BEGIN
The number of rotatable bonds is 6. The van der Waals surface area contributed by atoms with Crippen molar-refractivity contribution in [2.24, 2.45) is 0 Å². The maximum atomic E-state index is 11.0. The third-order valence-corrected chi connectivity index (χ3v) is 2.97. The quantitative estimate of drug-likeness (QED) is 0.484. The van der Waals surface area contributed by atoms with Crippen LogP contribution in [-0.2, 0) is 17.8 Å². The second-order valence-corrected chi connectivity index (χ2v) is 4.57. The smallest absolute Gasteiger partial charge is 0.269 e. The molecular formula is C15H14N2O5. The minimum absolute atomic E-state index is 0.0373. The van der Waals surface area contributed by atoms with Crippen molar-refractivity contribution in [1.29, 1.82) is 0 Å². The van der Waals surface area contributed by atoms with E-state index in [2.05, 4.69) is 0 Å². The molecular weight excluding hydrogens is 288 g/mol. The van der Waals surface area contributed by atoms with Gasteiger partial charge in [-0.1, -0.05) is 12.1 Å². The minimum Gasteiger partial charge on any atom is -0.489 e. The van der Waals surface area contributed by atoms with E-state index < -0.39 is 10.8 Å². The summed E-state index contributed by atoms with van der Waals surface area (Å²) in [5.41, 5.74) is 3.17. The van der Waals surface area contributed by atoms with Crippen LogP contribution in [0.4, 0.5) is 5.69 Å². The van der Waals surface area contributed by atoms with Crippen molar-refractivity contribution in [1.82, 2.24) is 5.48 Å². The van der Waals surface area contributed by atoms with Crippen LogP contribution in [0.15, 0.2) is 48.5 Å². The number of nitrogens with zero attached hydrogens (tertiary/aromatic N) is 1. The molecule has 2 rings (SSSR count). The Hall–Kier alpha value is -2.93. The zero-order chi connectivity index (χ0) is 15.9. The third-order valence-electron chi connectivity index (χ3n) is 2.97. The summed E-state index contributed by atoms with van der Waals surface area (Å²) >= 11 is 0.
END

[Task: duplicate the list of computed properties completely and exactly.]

The number of rotatable bonds is 6. The van der Waals surface area contributed by atoms with Crippen molar-refractivity contribution in [2.24, 2.45) is 0 Å². The maximum atomic E-state index is 11.0. The third-order valence-corrected chi connectivity index (χ3v) is 2.97. The quantitative estimate of drug-likeness (QED) is 0.484. The van der Waals surface area contributed by atoms with Crippen LogP contribution in [-0.2, 0) is 17.8 Å². The second-order valence-corrected chi connectivity index (χ2v) is 4.57. The smallest absolute Gasteiger partial charge is 0.269 e. The molecular formula is C15H14N2O5. The minimum absolute atomic E-state index is 0.0373. The van der Waals surface area contributed by atoms with Crippen molar-refractivity contribution in [1.29, 1.82) is 0 Å². The van der Waals surface area contributed by atoms with E-state index in [2.05, 4.69) is 0 Å². The molecular weight excluding hydrogens is 288 g/mol. The van der Waals surface area contributed by atoms with Gasteiger partial charge in [-0.1, -0.05) is 12.1 Å². The minimum Gasteiger partial charge on any atom is -0.489 e. The van der Waals surface area contributed by atoms with E-state index < -0.39 is 10.8 Å². The summed E-state index contributed by atoms with van der Waals surface area (Å²) in [5.41, 5.74) is 3.17. The van der Waals surface area contributed by atoms with Crippen LogP contribution in [0.4, 0.5) is 5.69 Å². The van der Waals surface area contributed by atoms with Crippen molar-refractivity contribution in [1.82, 2.24) is 5.48 Å². The van der Waals surface area contributed by atoms with Crippen LogP contribution in [0.15, 0.2) is 48.5 Å². The number of nitrogens with zero attached hydrogens (tertiary/aromatic N) is 1. The molecule has 2 rings (SSSR count). The Hall–Kier alpha value is -2.93. The zero-order chi connectivity index (χ0) is 15.9. The third-order valence-electron chi connectivity index (χ3n) is 2.97. The summed E-state index contributed by atoms with van der Waals surface area (Å²) >= 11 is 0.